Below is a list of some of the top source countries of new immigrants to Canada, with a description of whether their citizens are allowed to pursue dual citizenship with Canada. If your country is not listed here, it is advisable to consult your government or relevant consulate’s webpage to learn more.

  • Afghanistan: Dual citizenship is not legally recognised in Afghanistan. If local authorities in Afghanistan consider you an Afghan citizen, you may be denied Canadian consular services. However traditionally in practice, dual citizenship can be obtained by Afghan citizens, with little to no discrimination to the individual holding two passports. Notably, these individuals are not allowed to hold political office in Afghanistan without renouncing their second citizenship.
  • China: Dual citizenship is not legally recognised in China. If you are detained in China, and considered a citizen by local authorities, they may refuse to grant you access to Canadian consular services, preventing the Canadian government from assisting you. Children born in Canada to at least one Chinese citizen parent may be considered Chinese citizens according to China's Nationality Law, potentially leading to them not being recognised as Canadian citizens; in addition the family may be subject to family planning regulations.
  • France: French citizens are allowed to hold dual citizenship with Canada. There is no law in France that prohibits French citizens from accepting citizenship from another country. Further French nationals are under no obligation to declare this second citizenship to the French government.
  • India: It is not permissible to have dual citizenship in India, according to the Indian Citizenship Act of 1955. It is further considered an offence to apply for, hold, or obtain an Indian passport after acquiring foreign citizenship. Indian nationals who become Canadian citizens are not eligible for dual citizenship.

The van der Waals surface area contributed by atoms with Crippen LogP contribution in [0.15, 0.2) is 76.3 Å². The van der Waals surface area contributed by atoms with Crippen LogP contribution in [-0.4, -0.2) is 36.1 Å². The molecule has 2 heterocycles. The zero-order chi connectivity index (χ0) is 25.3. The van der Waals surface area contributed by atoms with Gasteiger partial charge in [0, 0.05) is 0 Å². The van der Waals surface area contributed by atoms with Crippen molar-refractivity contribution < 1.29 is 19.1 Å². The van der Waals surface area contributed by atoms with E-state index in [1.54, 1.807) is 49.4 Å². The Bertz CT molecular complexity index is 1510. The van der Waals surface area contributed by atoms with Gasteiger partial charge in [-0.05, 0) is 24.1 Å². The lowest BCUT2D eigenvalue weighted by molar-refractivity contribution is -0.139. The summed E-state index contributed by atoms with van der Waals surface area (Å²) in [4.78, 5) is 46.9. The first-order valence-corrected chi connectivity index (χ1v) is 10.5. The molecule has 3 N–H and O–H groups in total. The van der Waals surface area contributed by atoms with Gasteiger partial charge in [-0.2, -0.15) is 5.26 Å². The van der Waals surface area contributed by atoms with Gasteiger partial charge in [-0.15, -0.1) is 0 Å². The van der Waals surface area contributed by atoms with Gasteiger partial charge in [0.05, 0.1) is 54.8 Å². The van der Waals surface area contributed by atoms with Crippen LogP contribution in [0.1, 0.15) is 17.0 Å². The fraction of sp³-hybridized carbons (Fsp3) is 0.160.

• Iran: Iran does not formally recognise dual citizenship with any other country. If a naturalised Canadian citizen of Iranian decent wants to travel back to Iran, they will have to do so with their Iranian passport. Further these individuals may be denied Canadian consular services if detained in Iran.
  • Nigeria: Nigeria allows dual citizenship with other countries and permits Nigerian nationals to hold a Nigerian passport while being naturalised to another country. However, foreign nationals who have naturalised into another country cannot naturalise to Nigeria. Nigerian nationals pursuing Canadian citizenship can hold two passports.
  • Pakistan: Pakistani nationals living abroad cannot have dual citizenship. Though Pakistan has dual citizenship agreements with 19 countries, including Canada, Pakistani citizens who naturalise to another country must give up their Pakistani citizenship (this is also the case for those who become naturalised citizens of Canada).
  • Philippines: The Philippines allows dual citizenship with Canada. Filipino nationals who have been naturalised to other countries can apply to retain or regain their Filipino citizenship if they were born before 1973 and had at least one parent who was Filipino at the time of their birth. Individuals born in Canada with at least one Filipino parent will already be considered dual citizens. Filipino nationals applying for Canadian citizenship can retain both passports.
  • Syria: Dual citizenship is recognised under Syrian law, meaning that a Syrian national can hold dual citizenship with Canada as well. Under Syrian law, these individuals will, however, be treated as Syrian citizens first and foremost—meaning that consular services may be denied if a dual citizen is detained in Syria.
  • U.S.A: The United States allows dual citizenship with other countries, including Canada. U.S. nationals can freely pursue Canadian citizenship without any impact on their American nationality.